Brexit: Jean-Claude Juncker Says EU Must Start 'Pulling Together'

Jean-Claude Juncker
European Commission President Jean-Claude Juncker in Brussels, Belgium on June 24. Juncker says the EU must pull together in the face of current difficulties within the bloc. Francois Lenoir/Reuters

European Commission President Jean-Claude Juncker has issued a call for unity, asking EU nations to start "pulling in the same direction" in the face of the bloc's challenges.

However, British MEPs leapt on his proposals for greater defense co-operation, claiming he is using Brexit as an opportunity to push through controversial plans for a "European army". Such proposals have for a long time been a bugbear among Euroskeptics, and have been resisted by Britain.

Delivering the annual state-of-the-union address to the European parliament, Juncker said: "The next 12 months are decisive if we want to reunite our Union. Europe is a cord of many strands—it only works when we are all pulling in the same direction: EU institutions, national governments and national parliaments alike."

Juncker warned that the bloc faced serious threats in the wake of Britain's Brexit vote and other challenges. "Never before have I seen such little common ground between our member states. So few areas where they agree to work together," he said.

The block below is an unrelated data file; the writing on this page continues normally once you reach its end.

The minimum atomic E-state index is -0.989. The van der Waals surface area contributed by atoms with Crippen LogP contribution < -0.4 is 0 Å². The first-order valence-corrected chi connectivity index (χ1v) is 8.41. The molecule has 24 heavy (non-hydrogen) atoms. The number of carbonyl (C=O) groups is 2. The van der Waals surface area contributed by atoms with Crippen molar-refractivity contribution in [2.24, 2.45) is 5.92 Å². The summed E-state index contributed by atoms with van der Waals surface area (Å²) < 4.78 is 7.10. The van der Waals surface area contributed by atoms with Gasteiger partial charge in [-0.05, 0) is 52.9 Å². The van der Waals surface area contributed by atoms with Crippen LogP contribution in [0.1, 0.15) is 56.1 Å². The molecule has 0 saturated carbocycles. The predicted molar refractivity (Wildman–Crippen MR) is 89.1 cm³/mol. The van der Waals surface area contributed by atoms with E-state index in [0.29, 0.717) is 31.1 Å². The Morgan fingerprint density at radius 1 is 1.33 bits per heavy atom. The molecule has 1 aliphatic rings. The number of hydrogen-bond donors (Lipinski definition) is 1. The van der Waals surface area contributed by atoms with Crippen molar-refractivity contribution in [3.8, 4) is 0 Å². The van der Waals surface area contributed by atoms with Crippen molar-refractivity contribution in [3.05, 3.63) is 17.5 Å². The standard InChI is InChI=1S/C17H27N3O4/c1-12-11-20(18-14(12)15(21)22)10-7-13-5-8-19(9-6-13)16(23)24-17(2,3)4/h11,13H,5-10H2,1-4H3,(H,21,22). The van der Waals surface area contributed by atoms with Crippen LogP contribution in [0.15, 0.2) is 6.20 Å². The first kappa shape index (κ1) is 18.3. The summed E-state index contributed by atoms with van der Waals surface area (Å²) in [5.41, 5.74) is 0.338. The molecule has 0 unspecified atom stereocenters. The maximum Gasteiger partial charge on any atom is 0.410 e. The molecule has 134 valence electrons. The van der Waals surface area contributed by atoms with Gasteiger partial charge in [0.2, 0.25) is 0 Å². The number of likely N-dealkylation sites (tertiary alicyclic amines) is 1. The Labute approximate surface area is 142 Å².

He said that "European nations have to defend the rationale for unity" as "no one can do it for them," reiterating his commitment to preserving the free movement of workers, asserting that "Europe means peace," and speaking in support of the European border and coast guard while promising 200 extra border guards and 50 extra vehicles at the Bulgarian external borders by October.

On defense, Juncker said: "Europe needs to toughen up. Nowhere is this truer than in our defense policy. The Lisbon Treaty enables those member states who wish, to pool their defense capabilities in the form of a permanent structured cooperation. I think the time to make use of this possibility is now." A European defense fund would stimulate military research and development, he said.

The MEP and Conservative defense spokesman Geoffrey Van Orden, attacked Juncker for his focus on military unity, saying in a statement: "We should be under no illusions—the ayatollahs of European integration see Britain's departure from the EU as their great opportunity.

"We will no longer be there to put a brake on their ambitions. This is particularly true of defence where France, in particular, has long sought to lead an EU army that excludes American influence from Europe."

Juncker's speech comes ahead of a summit in Bratislava on Friday, where the 27 non-British EU member states are to discuss the bloc's future.